The “hybrid” designation refers to the electric heating element built into the bottom. This is nice when you plan to cook and then see clouds rolling in that may or may not interfere. Just plug it into a regular AC outlet and push one button to set it to 300 degrees, or both buttons to indicate 350. Then, the heater will come on when the temperature needs a boost and will turn itself off when it has reached the designated temperature.
When I use my Tulsi, I rarely use the electric option (just leave the cord in storage), but I have used it a couple of times, and it works as promised and has been most appreciated on those days! But it’s not necessary.
Oh, yes, and when I demonstrate all my ovens, the Tulsi always gets the most attention because it’s narrower than the Sun Oven and carries “like a suitcase.”
This oven used to sell for $299, but it is now discontinued and replaced by a larger, deeper oven that sells for $529. My friend would like to sell it for $299. We both would prefer not to deal with shipping, hence this offer to “local friends.”
Please email me at firstname.lastname@example.org or call me at 575-534-0123. I take cash, checks, and credit cards now!
Below are all the official features, specs, how it works, and accessories:
High performance solar oven w/”energy miser” back up AC 120v. electric elements, ultimate in solar oven technology up to 400F in hybrid mode. Convenient, reliable, economical.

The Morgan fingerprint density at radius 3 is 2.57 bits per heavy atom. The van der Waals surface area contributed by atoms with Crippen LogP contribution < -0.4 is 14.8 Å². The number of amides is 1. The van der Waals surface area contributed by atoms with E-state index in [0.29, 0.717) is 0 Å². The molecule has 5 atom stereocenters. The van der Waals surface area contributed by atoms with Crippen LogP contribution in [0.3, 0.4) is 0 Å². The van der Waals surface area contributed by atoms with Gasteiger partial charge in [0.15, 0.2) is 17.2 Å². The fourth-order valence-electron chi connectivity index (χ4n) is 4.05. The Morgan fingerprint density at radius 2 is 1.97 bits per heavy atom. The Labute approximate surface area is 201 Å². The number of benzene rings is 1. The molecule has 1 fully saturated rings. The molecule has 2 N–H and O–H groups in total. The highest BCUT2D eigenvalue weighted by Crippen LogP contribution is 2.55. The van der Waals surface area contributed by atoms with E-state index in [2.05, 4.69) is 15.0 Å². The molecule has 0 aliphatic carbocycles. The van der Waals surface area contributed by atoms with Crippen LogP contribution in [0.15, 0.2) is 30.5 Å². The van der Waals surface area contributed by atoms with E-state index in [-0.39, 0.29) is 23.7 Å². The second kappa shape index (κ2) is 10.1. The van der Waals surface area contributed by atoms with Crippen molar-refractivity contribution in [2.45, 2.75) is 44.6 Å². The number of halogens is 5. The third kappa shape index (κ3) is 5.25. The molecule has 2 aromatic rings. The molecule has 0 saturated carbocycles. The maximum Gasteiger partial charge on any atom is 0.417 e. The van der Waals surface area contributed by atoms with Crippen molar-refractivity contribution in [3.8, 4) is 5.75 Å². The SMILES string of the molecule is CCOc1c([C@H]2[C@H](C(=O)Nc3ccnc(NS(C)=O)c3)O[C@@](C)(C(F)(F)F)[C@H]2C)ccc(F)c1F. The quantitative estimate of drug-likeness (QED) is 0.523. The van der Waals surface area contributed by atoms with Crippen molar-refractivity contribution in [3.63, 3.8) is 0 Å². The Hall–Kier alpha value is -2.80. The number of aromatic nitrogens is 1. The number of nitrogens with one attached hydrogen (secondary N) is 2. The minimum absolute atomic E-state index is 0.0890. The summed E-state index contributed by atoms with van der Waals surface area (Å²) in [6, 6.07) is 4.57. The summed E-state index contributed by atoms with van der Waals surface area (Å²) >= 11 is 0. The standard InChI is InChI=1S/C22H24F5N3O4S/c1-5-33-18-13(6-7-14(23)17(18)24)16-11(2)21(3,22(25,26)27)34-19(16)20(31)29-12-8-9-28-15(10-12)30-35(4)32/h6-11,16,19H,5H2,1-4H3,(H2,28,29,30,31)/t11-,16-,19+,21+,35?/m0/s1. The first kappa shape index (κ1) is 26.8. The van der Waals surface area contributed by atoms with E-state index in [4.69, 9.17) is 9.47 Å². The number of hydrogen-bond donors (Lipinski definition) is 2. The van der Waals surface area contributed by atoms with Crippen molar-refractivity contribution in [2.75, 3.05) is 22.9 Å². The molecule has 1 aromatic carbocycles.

95% reflective scratch resistant reflector panel for longer wear and higher cooking temps, higher reflectivity than a standard glass mirror.
Double-paned oven window instead of the typical single pane, holds trapped energy longer for superior heating.
Double rubber oven seals instead of a single seal, better long-term heat retention.
Attachable Temp. Booster Reflector panels for Higher Temperature Cooking.
Larger internal cooking chamber, cook 4 different food items at one time or how about one large pizza.
24/7 electric back-up system is energy-efficient using typically 75% less electrical energy than your standard in-house oven. The cost to operate is pennies.
Rugged suitcase design offers clamshell like protection to internal parts.
Portable for easy carrying or transport, the suitcase style design fits easily in car trunk, campers, RV’s, or boat. Sets up in seconds: Simple as opening a suitcase.
Hybrid: The Tulsi-Hybrid can be just an electric oven. No sun required. However, as just an electric oven the cooking temperature is constant around 300 as this is the temperature that the internal thermostat shuts-off and on too. The Tulsi-Hybrid actually cooks hotter and can reach 400+ when the electric and sun are used in unison.
Cooker size: 540 x 540 x 200 mm. / 21.25 in. x 21.25 in. x 7.87 in.
Material: Molded body made of UV resistant fiber reinforced plastic
Cooking capacity: 2 Kgs. or 6-8 Kgs. per day / 4 Lbs. or 13 to 17 Lbs. per day
Total weight: Approx. 13 Kgs. / 29 Lbs. including cooking pots
Tray material & coating: Aluminum sheet, black painted for high UV heat absorption
Energy source: Solar & electric power for backup
Electrical consumption: Low setting. 0.2 KW/h – High setting 0.4 KW/h. depending on amount of food being cooked & ambient conditions